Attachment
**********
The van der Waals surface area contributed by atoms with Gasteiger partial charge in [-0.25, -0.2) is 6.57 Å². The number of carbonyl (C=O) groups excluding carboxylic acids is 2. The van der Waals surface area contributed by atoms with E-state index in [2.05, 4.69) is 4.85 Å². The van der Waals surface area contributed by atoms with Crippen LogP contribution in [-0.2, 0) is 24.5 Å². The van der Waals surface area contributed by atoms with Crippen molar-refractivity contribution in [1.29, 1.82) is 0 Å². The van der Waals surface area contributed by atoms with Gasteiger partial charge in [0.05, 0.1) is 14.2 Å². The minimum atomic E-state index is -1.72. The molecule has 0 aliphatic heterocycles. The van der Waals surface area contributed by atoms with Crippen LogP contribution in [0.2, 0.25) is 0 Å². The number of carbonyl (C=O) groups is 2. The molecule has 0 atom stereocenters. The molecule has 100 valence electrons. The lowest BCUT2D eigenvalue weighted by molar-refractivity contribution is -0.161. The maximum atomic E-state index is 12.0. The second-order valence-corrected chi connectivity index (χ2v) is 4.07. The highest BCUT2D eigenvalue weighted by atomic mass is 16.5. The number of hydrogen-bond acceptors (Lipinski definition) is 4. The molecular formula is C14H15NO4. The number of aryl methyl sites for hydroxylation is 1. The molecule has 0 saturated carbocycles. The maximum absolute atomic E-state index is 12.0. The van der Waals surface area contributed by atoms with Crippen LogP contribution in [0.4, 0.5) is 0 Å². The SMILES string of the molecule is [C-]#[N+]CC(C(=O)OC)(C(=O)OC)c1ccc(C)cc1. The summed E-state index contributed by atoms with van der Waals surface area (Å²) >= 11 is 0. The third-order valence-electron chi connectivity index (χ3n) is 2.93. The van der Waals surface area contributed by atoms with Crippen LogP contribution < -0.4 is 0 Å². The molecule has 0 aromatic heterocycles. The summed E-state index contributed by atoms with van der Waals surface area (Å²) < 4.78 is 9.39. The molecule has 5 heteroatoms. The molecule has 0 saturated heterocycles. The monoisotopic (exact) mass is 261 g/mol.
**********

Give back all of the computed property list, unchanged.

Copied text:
The van der Waals surface area contributed by atoms with Gasteiger partial charge in [-0.25, -0.2) is 6.57 Å². The number of carbonyl (C=O) groups excluding carboxylic acids is 2. The van der Waals surface area contributed by atoms with E-state index in [2.05, 4.69) is 4.85 Å². The van der Waals surface area contributed by atoms with Crippen LogP contribution in [-0.2, 0) is 24.5 Å². The van der Waals surface area contributed by atoms with Crippen molar-refractivity contribution in [1.29, 1.82) is 0 Å². The van der Waals surface area contributed by atoms with Gasteiger partial charge in [0.05, 0.1) is 14.2 Å². The minimum atomic E-state index is -1.72. The molecule has 0 aliphatic heterocycles. The van der Waals surface area contributed by atoms with Crippen LogP contribution in [0.2, 0.25) is 0 Å². The number of carbonyl (C=O) groups is 2. The molecule has 0 atom stereocenters. The molecule has 100 valence electrons. The lowest BCUT2D eigenvalue weighted by molar-refractivity contribution is -0.161. The maximum atomic E-state index is 12.0. The second-order valence-corrected chi connectivity index (χ2v) is 4.07. The highest BCUT2D eigenvalue weighted by atomic mass is 16.5. The number of hydrogen-bond acceptors (Lipinski definition) is 4. The molecular formula is C14H15NO4. The number of aryl methyl sites for hydroxylation is 1. The molecule has 0 saturated carbocycles. The maximum absolute atomic E-state index is 12.0. The van der Waals surface area contributed by atoms with Crippen LogP contribution in [0.4, 0.5) is 0 Å². The SMILES string of the molecule is [C-]#[N+]CC(C(=O)OC)(C(=O)OC)c1ccc(C)cc1. The summed E-state index contributed by atoms with van der Waals surface area (Å²) >= 11 is 0. The third-order valence-electron chi connectivity index (χ3n) is 2.93. The van der Waals surface area contributed by atoms with Crippen LogP contribution < -0.4 is 0 Å². The molecule has 0 aromatic heterocycles. The summed E-state index contributed by atoms with van der Waals surface area (Å²) < 4.78 is 9.39. The molecule has 5 heteroatoms. The molecule has 0 saturated heterocycles. The monoisotopic (exact) mass is 261 g/mol.